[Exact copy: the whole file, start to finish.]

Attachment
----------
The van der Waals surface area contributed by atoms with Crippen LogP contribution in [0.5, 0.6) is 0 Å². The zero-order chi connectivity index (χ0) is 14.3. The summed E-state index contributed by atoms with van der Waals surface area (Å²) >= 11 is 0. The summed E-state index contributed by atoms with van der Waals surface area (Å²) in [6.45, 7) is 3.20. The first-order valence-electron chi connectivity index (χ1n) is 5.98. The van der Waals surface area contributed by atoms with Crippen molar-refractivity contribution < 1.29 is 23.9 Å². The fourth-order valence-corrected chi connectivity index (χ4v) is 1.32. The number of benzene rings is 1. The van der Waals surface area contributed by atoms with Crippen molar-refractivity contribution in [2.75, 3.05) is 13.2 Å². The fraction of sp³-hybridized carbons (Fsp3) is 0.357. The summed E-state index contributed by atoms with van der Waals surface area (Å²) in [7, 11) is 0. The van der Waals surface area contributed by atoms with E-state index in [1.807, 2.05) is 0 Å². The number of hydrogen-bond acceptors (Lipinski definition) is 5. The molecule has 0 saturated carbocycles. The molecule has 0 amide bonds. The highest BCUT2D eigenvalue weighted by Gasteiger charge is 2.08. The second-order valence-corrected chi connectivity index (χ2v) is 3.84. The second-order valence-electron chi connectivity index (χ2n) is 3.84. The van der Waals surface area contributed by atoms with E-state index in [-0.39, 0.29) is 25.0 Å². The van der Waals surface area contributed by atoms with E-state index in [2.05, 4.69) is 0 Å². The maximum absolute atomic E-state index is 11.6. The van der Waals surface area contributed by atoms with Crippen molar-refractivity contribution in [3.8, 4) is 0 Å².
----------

The van der Waals surface area contributed by atoms with Crippen LogP contribution in [0.5, 0.6) is 0 Å². The zero-order chi connectivity index (χ0) is 14.3. The summed E-state index contributed by atoms with van der Waals surface area (Å²) >= 11 is 0. The summed E-state index contributed by atoms with van der Waals surface area (Å²) in [6.45, 7) is 3.20. The first-order valence-electron chi connectivity index (χ1n) is 5.98. The van der Waals surface area contributed by atoms with Crippen molar-refractivity contribution < 1.29 is 23.9 Å². The fourth-order valence-corrected chi connectivity index (χ4v) is 1.32. The number of benzene rings is 1. The van der Waals surface area contributed by atoms with Crippen molar-refractivity contribution in [2.75, 3.05) is 13.2 Å². The fraction of sp³-hybridized carbons (Fsp3) is 0.357. The summed E-state index contributed by atoms with van der Waals surface area (Å²) in [7, 11) is 0. The van der Waals surface area contributed by atoms with E-state index in [1.807, 2.05) is 0 Å². The number of hydrogen-bond acceptors (Lipinski definition) is 5. The molecule has 0 saturated carbocycles. The molecule has 0 amide bonds. The highest BCUT2D eigenvalue weighted by Gasteiger charge is 2.08. The second-order valence-corrected chi connectivity index (χ2v) is 3.84. The second-order valence-electron chi connectivity index (χ2n) is 3.84. The van der Waals surface area contributed by atoms with E-state index in [-0.39, 0.29) is 25.0 Å². The van der Waals surface area contributed by atoms with E-state index in [2.05, 4.69) is 0 Å². The maximum absolute atomic E-state index is 11.6. The van der Waals surface area contributed by atoms with Crippen molar-refractivity contribution in [3.8, 4) is 0 Å².